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    • “There are always two people in every picture: the photographer and the viewer.” – Ansel Adams

      I have a friend. I call him Neil, but many call him Shambu. He’s a talented musician and marketer. He’s also an ex-monk. He is not only someone I have relied on as a friend, but someone who’s advice I have always sought and taken seriously.

      A while back, we got together and had a conversation about our gifts – his music – and mine – photography.

      Neil helped me to put into words what I’ve felt for a very long time but was unable to utter.

      I asked him why he was so devoted to his music. He said simply and quickly, “To honor the talent I’ve been given.”

      That was pretty deep. And it’s right on. I think those of us with creative gifts, whatever they may be, have an outright obligation to honor those talents. We need to create and share. We need to communicate what we’ve been allowed to do as a way to pay homage to the gifts.

      For me, especially during the years I've spent photographing in nature, I found this to be particularly true. People ask me how I capture some of the images I do. After showing him my work, Neil says, “It’s almost as if Nature trusts you and you capture it.” I think he’s right. Some of the things that have happened right in front of me have surprised me. Here’s one quick example.

      When in Alaska this year, I decided to try something crazy. I decided to photograph eagles with a 17mm lens on my Get Olympus OMD EM1 MK II, M43 camera. This is NOT the lens most bird photographers think of grabbing when making eagle pictures. But I have been able to get close to eagles all my life and in being patient and hopeful, I have had great success. In this case, a bald eagle landed right in front of me. I couldn't believe it. As Neil says: “The souls of these animals and birds...so much heart in them. Nature poses in intimate ways for you Scott. It offers its stunning raw beauty to you. You must be very humble before Nature. So it unfolds. Like a gift. In a spiritual sense.”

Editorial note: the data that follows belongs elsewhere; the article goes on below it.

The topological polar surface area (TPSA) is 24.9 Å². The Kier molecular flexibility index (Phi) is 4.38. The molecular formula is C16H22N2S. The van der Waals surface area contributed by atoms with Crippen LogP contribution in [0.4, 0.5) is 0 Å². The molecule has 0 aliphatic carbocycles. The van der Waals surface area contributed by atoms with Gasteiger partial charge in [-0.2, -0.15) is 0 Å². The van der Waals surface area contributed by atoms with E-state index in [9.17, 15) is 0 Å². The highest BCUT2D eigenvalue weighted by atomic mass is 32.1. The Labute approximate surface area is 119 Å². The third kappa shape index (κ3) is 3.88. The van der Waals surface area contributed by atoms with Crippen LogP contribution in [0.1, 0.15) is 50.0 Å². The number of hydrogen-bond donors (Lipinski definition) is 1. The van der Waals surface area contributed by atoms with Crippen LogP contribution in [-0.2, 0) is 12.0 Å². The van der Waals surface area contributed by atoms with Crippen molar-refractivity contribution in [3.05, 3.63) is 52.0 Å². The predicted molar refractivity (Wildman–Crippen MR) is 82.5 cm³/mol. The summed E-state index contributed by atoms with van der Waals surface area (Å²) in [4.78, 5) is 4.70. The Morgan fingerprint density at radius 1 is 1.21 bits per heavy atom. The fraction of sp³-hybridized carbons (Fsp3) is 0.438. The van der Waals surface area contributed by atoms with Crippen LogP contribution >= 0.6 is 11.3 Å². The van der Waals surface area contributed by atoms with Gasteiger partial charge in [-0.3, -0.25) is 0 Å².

I don’t take Neil’s words as a compliment so much as instruction. I have always tried to speak for the birds. I have always tried to make photographs that move people to think about the animals I photograph. I hoped people would see these creatures differently after looking at my photos. Whether or not I succeeded, time will tell. But this mindset is important. I know this is probably a bit too “Zen” for some of you. But it’s not just ethereal. There’s a down-to-earth message here.

      The right motivation for creating art – in any form, yields better- quality work. A recognition that as creatives, we have a debt to the talent, is for me, an epiphany. I hope it is for you too.

    • Chris MacAskill

      That’s amazing, Scott. What do you think it is? Is it that you spend so many hours among them that they decide you’re not a threat? I often think that must be the reason the lions in Africa ignore us on Safari as if we’re not even there.

      Or are there specific postures you assume that are non-threatening? Lying on your stomach? No fast moves?

      I sometimes wonder if it could be like Jane Goodall and her primates. They seem to know that she adores and understands them. Farmers say their chickens and geese recognize them and want hugs, but not from most people

      My lab ignores people in our neighborhood as if they’re not there except for a handful of people he can see from a block away. He adores them and they adore him. They get down to his level. He licks their faces, rubs against them, makes moaning sounds. They don’t even feed him.

      Is it possible these eagles can tell how much you like to be around them?

    • Hi Chris I think it's just that Neil is right. The birds know how I feel about them. That's part of it anyway. Sure - my knowledge of ornithology helps and yes - you have to be patient - you have to move VERY slowly - you have to stay low to the ground. I can't narrow it down to one thing. I am just lucky enough to experience it.

    You've been invited!